पृथिवीं शासति वीररुद्रभूपे |
कुचकुम्भेषु कुरङ्गलोचनानाम् ॥
Vidyanatha who lived in the thirteenth century was a great poet and rhetorician. He wrote a compendium of alankara shastra titled Prataparudrayashobhushanam. This work, until recently, was the pet-book of scholars. It belongs to the dhvani school of thought, and is a dependable text that gives definitions and examples of almost all concepts of Indian poetics. It also deals with dramaturgy. Though this work has no original insights to offer, it is helpful to students. It is also unique in a sense – it is the first work of its kind where all examples are based on the poet’s patron, Prataparudradeva.
Vidyanatha was an orphan. He grew up in a state of penury, and was harassed by relatives. He became a scholar by sheer dint of hard work. He took care of his family with great difficulty. When the time came, he did not have money to spend on his daughter’s marriage. With no other alternative in sight, he approached the Kakatiya king Prataparudradeva for help.
When he went there, there was another person seeking the help of the king. It was one Shivayya from an agrahara (self-sufficient Brahmin colony) named Eleshvara. He explained to the king the travails of his people through three lines of this poem. It was also a sharp taunt directed at the king.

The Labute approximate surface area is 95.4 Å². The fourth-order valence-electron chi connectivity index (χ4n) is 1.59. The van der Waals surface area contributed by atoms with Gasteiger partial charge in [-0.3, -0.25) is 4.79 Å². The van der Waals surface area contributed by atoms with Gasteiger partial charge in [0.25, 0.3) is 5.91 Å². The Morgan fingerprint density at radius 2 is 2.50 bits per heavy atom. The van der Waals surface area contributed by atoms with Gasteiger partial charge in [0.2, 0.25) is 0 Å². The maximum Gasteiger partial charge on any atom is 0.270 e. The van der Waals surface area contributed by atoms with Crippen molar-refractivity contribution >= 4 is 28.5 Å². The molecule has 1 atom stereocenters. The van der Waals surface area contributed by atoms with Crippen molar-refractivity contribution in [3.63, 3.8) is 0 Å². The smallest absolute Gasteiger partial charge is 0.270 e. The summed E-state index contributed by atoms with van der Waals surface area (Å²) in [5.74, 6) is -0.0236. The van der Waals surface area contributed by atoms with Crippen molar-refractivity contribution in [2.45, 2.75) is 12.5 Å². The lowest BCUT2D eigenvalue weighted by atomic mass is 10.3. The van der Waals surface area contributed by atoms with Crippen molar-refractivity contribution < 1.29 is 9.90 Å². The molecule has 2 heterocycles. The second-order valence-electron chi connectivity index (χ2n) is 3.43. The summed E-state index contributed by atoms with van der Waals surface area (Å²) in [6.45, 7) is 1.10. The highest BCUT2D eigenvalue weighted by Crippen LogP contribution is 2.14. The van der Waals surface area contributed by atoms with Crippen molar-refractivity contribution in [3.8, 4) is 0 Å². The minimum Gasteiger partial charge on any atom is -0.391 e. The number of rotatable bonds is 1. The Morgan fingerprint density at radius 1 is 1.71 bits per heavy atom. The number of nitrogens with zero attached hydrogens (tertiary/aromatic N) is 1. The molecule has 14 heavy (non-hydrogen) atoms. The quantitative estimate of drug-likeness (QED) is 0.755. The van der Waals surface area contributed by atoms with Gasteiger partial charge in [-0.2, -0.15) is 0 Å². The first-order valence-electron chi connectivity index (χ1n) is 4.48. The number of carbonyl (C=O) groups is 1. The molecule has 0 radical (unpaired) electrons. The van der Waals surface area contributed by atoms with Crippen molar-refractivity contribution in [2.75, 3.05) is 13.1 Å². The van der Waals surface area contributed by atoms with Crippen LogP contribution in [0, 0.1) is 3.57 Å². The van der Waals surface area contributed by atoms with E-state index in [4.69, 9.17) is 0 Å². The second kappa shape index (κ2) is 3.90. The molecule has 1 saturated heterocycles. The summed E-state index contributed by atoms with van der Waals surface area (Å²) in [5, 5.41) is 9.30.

Prataparudra has nine lakh archers in his army.
Ruled by him, the best among agraharas is in distress.
Vidyanatha composed the fourth line immediately. Not only did it complete the poem, it also showed the king in a better light. He said:
It (the distress) is only in the bosoms of deer-eyed damsels.
This is a play on words. To understand the word ‘paramagrahara’ as intended by Shivayya, it has to be split as parama+agrahara. Vidyanatha gave it a different spin. Splitting the word as parama+agra+hara, he made it to mean a necklace. Now, thanks to this shlesha (pun), the verse means:
When Prataparudra is the ruler of the world,
Discomfort is only in the bosoms of ladies.
It is caused by their necklaces (stuck between full breasts)
The figure of speech parisankhyalankara is present here. This verse won Vidyanatha the king’s praise. All his difficulties vanished, and so did end the sad saga of agraharas.
Translated from Kannada by Shashi Kiran B. N.
(The original article is from the anthology Kavitegondu Kathe.)